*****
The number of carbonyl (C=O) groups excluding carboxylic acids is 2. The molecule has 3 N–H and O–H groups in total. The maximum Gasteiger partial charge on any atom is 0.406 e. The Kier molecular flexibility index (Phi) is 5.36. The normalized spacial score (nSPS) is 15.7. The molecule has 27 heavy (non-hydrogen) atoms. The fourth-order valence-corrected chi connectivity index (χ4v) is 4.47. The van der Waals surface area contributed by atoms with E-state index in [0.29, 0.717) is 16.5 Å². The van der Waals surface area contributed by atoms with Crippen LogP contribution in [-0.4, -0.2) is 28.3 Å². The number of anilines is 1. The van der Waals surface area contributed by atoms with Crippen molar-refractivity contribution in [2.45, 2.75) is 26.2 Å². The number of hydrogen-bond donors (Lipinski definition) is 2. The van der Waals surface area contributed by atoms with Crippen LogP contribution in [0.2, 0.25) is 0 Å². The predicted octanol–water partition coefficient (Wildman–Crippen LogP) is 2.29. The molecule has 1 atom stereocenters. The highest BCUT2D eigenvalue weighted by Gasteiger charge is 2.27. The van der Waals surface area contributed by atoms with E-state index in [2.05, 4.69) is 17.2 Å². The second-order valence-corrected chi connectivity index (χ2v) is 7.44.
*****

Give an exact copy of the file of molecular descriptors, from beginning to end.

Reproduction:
The number of carbonyl (C=O) groups excluding carboxylic acids is 2. The molecule has 3 N–H and O–H groups in total. The maximum Gasteiger partial charge on any atom is 0.406 e. The Kier molecular flexibility index (Phi) is 5.36. The normalized spacial score (nSPS) is 15.7. The molecule has 27 heavy (non-hydrogen) atoms. The fourth-order valence-corrected chi connectivity index (χ4v) is 4.47. The van der Waals surface area contributed by atoms with E-state index in [0.29, 0.717) is 16.5 Å². The van der Waals surface area contributed by atoms with Crippen LogP contribution in [-0.4, -0.2) is 28.3 Å². The number of anilines is 1. The van der Waals surface area contributed by atoms with Crippen molar-refractivity contribution in [2.45, 2.75) is 26.2 Å². The number of hydrogen-bond donors (Lipinski definition) is 2. The van der Waals surface area contributed by atoms with Crippen LogP contribution in [0.2, 0.25) is 0 Å². The predicted octanol–water partition coefficient (Wildman–Crippen LogP) is 2.29. The molecule has 1 atom stereocenters. The highest BCUT2D eigenvalue weighted by Gasteiger charge is 2.27. The van der Waals surface area contributed by atoms with E-state index in [2.05, 4.69) is 17.2 Å². The second-order valence-corrected chi connectivity index (χ2v) is 7.44.